The way melanoma cells use the immune system to spread and develop into lung tumors may lead to a therapy to decrease development of these tumors, according to Penn State researchers.
"Melanoma is the most aggressive and metastatic form of skin cancer," said Gavin Robertson, professor of pharmacology, pathology, dermatology and surgery in the Penn State College of Medicine. "Therefore, identifying proteins and molecular mechanisms that regulate metastasis is important for developing drugs to treat this disease."
Metastasis is a complex process in which cancer cells detach from the primary tumor and migrate to other sites in the body by traveling through the lymphatic or blood circulatory systems. Researchers in the Foreman Foundation Melanoma Research Laboratory at Penn State developed a model to determine why the roughly one million tumor cells shed daily from a 1-gram melanoma tumor do not form more metastases in the lungs.
After intravenously injecting 1 million human melanoma cells in a mouse, Robertson and colleagues observed entrapment of many of these cells in the lung vessels. Within 24 hours, however, few cells were still present in the lungs.
"In this study, we show that entrapped, circulating melanoma cells can use a person's own immune cells -- specifically a type of white blood cell called neutrophils -- to control lung metastasis development," Robertson said. After injecting the mice with neutrophils an hour following the melanoma cell injection, cancer cell retention was increased in the lung by about three times.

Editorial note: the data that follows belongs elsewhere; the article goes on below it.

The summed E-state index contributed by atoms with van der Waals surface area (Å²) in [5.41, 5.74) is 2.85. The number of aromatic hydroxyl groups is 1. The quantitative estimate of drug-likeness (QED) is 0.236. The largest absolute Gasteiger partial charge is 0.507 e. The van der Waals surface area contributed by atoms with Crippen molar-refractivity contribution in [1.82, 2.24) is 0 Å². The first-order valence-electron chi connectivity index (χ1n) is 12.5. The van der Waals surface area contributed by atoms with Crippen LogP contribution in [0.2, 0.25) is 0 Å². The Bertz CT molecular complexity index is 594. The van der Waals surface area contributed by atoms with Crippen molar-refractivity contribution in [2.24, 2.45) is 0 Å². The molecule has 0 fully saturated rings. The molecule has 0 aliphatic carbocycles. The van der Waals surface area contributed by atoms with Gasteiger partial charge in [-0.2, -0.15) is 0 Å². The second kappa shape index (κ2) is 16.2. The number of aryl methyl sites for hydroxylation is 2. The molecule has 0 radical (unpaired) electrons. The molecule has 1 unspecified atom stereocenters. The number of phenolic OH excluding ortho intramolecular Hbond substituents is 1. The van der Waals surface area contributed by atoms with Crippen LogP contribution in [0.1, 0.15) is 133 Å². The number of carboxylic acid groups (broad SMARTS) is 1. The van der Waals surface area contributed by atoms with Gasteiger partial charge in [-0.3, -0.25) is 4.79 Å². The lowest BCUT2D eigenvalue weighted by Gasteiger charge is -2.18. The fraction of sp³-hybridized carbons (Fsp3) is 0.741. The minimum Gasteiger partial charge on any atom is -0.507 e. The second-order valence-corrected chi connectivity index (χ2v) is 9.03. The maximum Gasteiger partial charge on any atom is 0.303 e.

Melanoma cells produce and secrete high levels of a protein called IL-8, which is used to attract neutrophils.
"For patients, this is important because a therapy preventing circulating melanoma cells from secreting IL-8 would have the potential to decrease lung metastasis development by about 50 percent by disrupting interaction of the cancer cells with neutrophils," Robertson said. "Metastases form by prot
|Contact: Matt Solovey|